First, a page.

Somewhere along the line I heard this phrase and it got stuck into my psyche . If there’s an easy way to do something and a hard way I will very often find myself doing it the hard way . Winter training is no exception .
Instead of just ‘tipping away’ on the bike and being fit enough to get a four hour spin in each Sunday in relative comfort I always manage to find myself at this time of year with way too little training done , and instead of building up gradually I jump right into the deep end . Today was no exception .
The local training group is one of the best in the country . There are current and former National Champions , more Ras stage win’s than you could count and even the fourth greatest cyclist of all time . This group is not for the fainthearted , or the unfit ( note to self ) .
As I headed down the Waterford road out of Clonmel to meet the group this morning I thought that I was flying . The fact that there was a gale blowing behind me was conveniently forgotten . I met the group near Kilheffernan and as I turned I noticed that the size was a little smaller than usual . Maybe 25 to 30 in total rather than the usual 50 or so .
We were now facing into a headwind and as I was sheltered all still seemed fine . Then as we headed out the Dungarvan road and ploughed on up the Kilmacomma drag I began to feel quite uncomfortable . The hammer was descending and I only had about 8 k done .
Adding to my ailments was the fact that I was for the first time wearing my new orthotics . The podiatrist advised wearing the everyday ones for an hour at first gradually building up by an hour per day , and not to wear the cycling ones until I was up to the full day wear on the casual ones and then only for an hour or so for the first few spins . But this wouldn’t matter as I wouldn’t be wearing them until after Christmas . Or so he thought .
My first day with the casual orthotics I decided that I would try them for 3 hours up to lunch time and then change them when I went home for lunch . However we were very busy that day and I never did make it home for lunch so ended up wearing them for the whole day . The following day I had the same intention and the same thing happened again . My feet were sore but I said feck it and have been wearing them everyday for over a week now and they are grand .
Today I decided to try the cycling orthotics and obviously wore them for the full spin instead of the recommended hour max . They were sore for the first half hour but after that the rest of my legs and body took over so I kind of forgot about them .
It was freezing last night but seemed to have warmed up a little by morning . However it was still possible to see the breaths of those in the group when we were approaching Colligan as can be seen below ;
Next up came the climb of ‘The Pike ‘ , the most feared ascent there is between Dungarvan and Leamybrien . I was expecting pain , I was expecting much suffering . This is the midway point of the spin , so if you get dropped here it’s a long lonely road home . Luckily Martin and Leslie were on the front for the climb and the pace was what could be described as ‘tea drinking sociable’ . This suited me just fine .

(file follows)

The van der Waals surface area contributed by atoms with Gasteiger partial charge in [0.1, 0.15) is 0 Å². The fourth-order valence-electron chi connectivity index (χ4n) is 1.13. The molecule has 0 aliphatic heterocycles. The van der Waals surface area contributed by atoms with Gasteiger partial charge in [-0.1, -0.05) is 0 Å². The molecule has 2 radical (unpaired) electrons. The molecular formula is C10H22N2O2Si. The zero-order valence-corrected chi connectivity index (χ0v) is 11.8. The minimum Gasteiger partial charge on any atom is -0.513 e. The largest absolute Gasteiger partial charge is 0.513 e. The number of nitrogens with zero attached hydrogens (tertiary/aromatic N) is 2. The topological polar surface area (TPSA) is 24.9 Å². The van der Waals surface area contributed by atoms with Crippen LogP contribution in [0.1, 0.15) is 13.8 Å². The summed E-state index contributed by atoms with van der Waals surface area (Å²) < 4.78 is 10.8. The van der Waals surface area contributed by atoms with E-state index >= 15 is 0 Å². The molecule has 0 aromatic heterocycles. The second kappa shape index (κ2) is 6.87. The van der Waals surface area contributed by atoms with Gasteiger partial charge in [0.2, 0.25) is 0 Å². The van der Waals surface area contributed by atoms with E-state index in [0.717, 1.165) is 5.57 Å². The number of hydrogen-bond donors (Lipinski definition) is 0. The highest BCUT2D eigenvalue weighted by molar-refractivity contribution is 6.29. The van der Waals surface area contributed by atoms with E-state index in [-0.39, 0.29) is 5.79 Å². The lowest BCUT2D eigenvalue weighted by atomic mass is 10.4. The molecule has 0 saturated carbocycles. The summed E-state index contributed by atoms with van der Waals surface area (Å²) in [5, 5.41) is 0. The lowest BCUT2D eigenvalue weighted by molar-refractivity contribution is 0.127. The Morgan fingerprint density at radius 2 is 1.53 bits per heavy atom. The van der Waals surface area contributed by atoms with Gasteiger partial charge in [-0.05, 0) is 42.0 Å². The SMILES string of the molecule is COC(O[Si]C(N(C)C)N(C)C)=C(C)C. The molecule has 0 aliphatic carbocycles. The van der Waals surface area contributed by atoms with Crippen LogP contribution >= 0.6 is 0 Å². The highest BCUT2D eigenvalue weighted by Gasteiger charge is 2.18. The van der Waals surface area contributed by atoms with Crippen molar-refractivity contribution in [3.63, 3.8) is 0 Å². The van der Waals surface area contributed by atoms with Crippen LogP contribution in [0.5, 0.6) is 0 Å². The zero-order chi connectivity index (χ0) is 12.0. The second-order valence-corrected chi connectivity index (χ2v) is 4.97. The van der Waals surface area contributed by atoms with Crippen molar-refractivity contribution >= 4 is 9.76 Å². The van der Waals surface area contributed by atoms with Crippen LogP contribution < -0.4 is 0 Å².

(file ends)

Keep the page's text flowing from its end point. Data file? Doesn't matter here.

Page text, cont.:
Now I was lulled into a false sense of security , but as we passed through Leamybrien a very strong North wind was whipping itself into a frenzy and I was glad to be in the middle of a group that size and also glad of the shelter that provided .
However , just as we were at the foot of the climb of ‘The haysheds’ Johnny M punctured and as he drifted back he asked me for a tube . As Geoff Mac mentioned ‘ A few grands worth of a bike and no spare tube may require an introduction to a left boot in the posterior ‘ or something to that effect . I stopped to give him the tube and a loan of my Park Pump .
Coincidentally , at the very same moment Danny Carroll broke a spoke in his rear wheel and also had to stop to release his brakes . ‘The Haysheds’ is the point where no-one will turn back for you so I had visions of facing that headwind all the way home in a group of three . Not an appealing thought given the fact that I was now really starting to suffer . The long lonely road up ahead looked so desolate I could have cried .
Just when you’ve given up all hope and your at 180 bpm going over the top of ‘The Haysheds’ and your legs feel like two sacks of jelly as you struggle against a block headwind an apparition shows itself and all fate is restored in humanity . Some of the group had turned and had come back for us . I felt like a Navy Seal – Never leave a man behind . Thanks Leslie , Geoff , Bobby , Johnny , Andrew , Big Ben , Paul and John .
The run into Carrick was steady and we stopped at a shop so that Johnny M could get his breakfast
As we left Carrick to face the 13 miles home I felt as though we had left Everest based camp and were heading for the summit , such was the state I was in . I just about managed to stay in the group going towards Clonmel although my legs were now on fire . The one consolation that I had was that I kept telling myself that this was great training for the Etape next year . Although then I should have 6 hours done and be feeling like this near the summit of Mont Ventoux . I was telling myself that what doesn’t kill you makes you stronger when I thought of Tom Simpson ( who died on the climb of Mont Ventoux ) and decided to think about something else .
My legs barely got me up the hill home and as I staggered in the front door even my vision was a little blurry . The funny thing is that after a long shower and a bite to eat I felt human again and there was even a perverse sense of satisfaction in having pushed my body that far . I guess that’s what cycling is all about , finding just what your limits are . The former Tour de France King of the mountains Robert Miller once said that the best climbers weren’t the ones who could climb the fastest but those who could suffer the most !